the art of gournet cooking

I know what you’re thinking.

["She misspelled the title of this post. Should I tell her?"]

best for gournet cooking effect

I meant to put ‘gournet’ in the title–and not because this post concerns the fish of the family Triglidae (though there are fish. Shiny ones.)

A few weeks ago, my friend Dan and I galloped off to Chinatown to see his noodle dealer. I can’t show you the noodle dealer, of course, but perhaps you can ferret out the location with the background clues.

Dan with many noodles

We bought five packets of beautiful, fresh noodles.

five packs of noodles from Dan's noodle dealer

Then, a new vegetable enthusiast friend (who sets up shop on the street) gleefully packed mounds of long Chinese greens and baby bok choy for us in lucky red bags, throwing in extra handfuls for good measure–so many that the bags weighed us down as we made our way toward the fish.

baby bok choy (an abundance of them)

I like shiny things. So unsurprisingly, the fish that caught my eye were pink and shimmery.

our beautiful sparkly pink fish

Scaled and gutted, the pink fish still sparkled in my kitchen a few hours later;

scaled and gutted, our fish are ready to be crusted with salt

while Dan stirred his wonderful black bean sauce into the noodles, and we sautéed the greens, I whipped egg whites and salt to create a crust that baked around the fish.

salt-crusted fish (you flake it off)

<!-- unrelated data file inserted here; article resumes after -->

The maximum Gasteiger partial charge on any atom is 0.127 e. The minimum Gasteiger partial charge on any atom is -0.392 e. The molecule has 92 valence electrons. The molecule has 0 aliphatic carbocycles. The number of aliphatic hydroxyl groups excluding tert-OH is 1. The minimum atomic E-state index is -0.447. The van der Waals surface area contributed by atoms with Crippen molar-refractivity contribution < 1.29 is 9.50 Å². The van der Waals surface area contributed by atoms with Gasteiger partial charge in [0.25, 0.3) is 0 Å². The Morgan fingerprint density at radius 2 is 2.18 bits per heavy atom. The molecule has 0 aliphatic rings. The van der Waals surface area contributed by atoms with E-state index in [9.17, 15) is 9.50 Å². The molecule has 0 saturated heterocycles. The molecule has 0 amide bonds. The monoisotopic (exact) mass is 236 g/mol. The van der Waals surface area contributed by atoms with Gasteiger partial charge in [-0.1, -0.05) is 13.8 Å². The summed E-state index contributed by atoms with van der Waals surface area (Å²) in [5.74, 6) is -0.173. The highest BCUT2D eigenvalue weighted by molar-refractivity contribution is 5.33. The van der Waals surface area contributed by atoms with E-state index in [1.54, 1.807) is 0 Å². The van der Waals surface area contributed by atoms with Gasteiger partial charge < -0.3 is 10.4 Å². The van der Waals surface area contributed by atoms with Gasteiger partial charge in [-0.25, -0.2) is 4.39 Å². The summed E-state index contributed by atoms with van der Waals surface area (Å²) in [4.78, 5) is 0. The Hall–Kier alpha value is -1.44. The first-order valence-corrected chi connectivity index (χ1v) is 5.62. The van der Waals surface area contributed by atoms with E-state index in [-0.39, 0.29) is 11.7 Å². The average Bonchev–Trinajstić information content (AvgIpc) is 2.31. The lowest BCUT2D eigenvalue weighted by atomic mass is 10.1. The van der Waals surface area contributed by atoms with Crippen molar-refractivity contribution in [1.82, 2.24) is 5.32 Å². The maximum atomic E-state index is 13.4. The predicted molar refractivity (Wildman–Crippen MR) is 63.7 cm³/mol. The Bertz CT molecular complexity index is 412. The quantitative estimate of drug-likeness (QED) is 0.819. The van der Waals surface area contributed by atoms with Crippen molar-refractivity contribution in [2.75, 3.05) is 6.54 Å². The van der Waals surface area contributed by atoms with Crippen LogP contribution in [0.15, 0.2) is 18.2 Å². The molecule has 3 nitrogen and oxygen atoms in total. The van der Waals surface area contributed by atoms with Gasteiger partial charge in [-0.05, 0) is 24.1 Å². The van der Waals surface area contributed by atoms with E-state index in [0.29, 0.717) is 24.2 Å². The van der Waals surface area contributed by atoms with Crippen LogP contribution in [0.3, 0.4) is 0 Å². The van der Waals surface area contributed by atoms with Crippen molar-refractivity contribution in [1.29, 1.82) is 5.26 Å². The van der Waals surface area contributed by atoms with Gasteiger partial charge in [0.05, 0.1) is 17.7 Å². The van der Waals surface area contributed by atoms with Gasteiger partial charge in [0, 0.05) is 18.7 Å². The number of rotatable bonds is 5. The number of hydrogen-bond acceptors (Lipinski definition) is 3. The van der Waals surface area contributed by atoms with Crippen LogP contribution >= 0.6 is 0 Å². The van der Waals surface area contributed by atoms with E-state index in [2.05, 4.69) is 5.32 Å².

By then, our guests had started to arrive: Dan’s sister, who lives in the neighborhood, and then my friends LJ, Sarah, Tricia, David (who lives in Mexico City), Mario, Revaz, and Dean.

such a nice group in the apt (and the party grew)

Dan, who is a gluten-free chef, made sizzling parsnip cakes with Chinese sausage as everyone shed coats and boots, and we began to celebrate The Year of the Rabbit together.

Looking at our birth years on the Chinese calendar, we read the Engrish predictions for our year ahead as I portioned out pieces of the whole fish.

In years past, my favorite part of Chinese New Year parties has been making fortune cookies with my friend Mica, but this year I decided to finally make tea eggs.

tea eggs

Boiled hard, the eggshells are cracked and the eggs simmered with 5-spice powder and tea bags, then cure for up to a few days, chilled.

Just after the eggs were Dan’s lovely individual chocolate cakes (recipe), Tricia’s pistachio macarons from Michael Allen, and raucous revelry, but before that, the kitchen went silent for a few minutes, as we unpeeled the marbled eggs and considered the possibilities in the months ahead…

tea egg unpeeled

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